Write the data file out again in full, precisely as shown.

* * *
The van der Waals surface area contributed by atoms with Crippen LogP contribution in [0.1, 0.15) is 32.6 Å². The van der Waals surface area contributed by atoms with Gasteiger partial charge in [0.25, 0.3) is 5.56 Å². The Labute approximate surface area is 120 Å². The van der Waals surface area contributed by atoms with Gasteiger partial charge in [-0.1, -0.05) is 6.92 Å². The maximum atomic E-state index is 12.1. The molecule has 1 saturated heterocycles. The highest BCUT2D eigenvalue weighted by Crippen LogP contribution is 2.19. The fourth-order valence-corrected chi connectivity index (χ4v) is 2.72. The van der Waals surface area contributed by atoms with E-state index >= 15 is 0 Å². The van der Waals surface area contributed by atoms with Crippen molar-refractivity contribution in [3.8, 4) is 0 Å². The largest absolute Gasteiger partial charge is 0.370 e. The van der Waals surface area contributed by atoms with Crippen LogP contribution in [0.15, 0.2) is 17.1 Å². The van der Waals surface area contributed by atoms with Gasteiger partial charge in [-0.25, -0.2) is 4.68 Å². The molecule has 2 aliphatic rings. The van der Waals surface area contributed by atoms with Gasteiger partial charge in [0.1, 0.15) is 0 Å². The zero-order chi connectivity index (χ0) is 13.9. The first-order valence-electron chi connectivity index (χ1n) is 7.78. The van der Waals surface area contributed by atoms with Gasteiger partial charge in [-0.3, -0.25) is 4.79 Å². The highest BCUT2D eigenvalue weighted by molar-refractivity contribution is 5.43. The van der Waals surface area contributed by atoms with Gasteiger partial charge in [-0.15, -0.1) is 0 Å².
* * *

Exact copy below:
The van der Waals surface area contributed by atoms with Crippen LogP contribution in [0.1, 0.15) is 32.6 Å². The van der Waals surface area contributed by atoms with Gasteiger partial charge in [0.25, 0.3) is 5.56 Å². The Labute approximate surface area is 120 Å². The van der Waals surface area contributed by atoms with Gasteiger partial charge in [-0.1, -0.05) is 6.92 Å². The maximum atomic E-state index is 12.1. The molecule has 1 saturated heterocycles. The highest BCUT2D eigenvalue weighted by Crippen LogP contribution is 2.19. The fourth-order valence-corrected chi connectivity index (χ4v) is 2.72. The van der Waals surface area contributed by atoms with E-state index >= 15 is 0 Å². The van der Waals surface area contributed by atoms with Crippen molar-refractivity contribution in [3.8, 4) is 0 Å². The largest absolute Gasteiger partial charge is 0.370 e. The van der Waals surface area contributed by atoms with Crippen LogP contribution in [0.15, 0.2) is 17.1 Å². The van der Waals surface area contributed by atoms with Gasteiger partial charge in [-0.25, -0.2) is 4.68 Å². The molecule has 2 aliphatic rings. The van der Waals surface area contributed by atoms with Gasteiger partial charge in [0.1, 0.15) is 0 Å². The zero-order chi connectivity index (χ0) is 13.9. The first-order valence-electron chi connectivity index (χ1n) is 7.78. The van der Waals surface area contributed by atoms with Gasteiger partial charge in [-0.3, -0.25) is 4.79 Å². The highest BCUT2D eigenvalue weighted by molar-refractivity contribution is 5.43. The van der Waals surface area contributed by atoms with Gasteiger partial charge in [-0.15, -0.1) is 0 Å².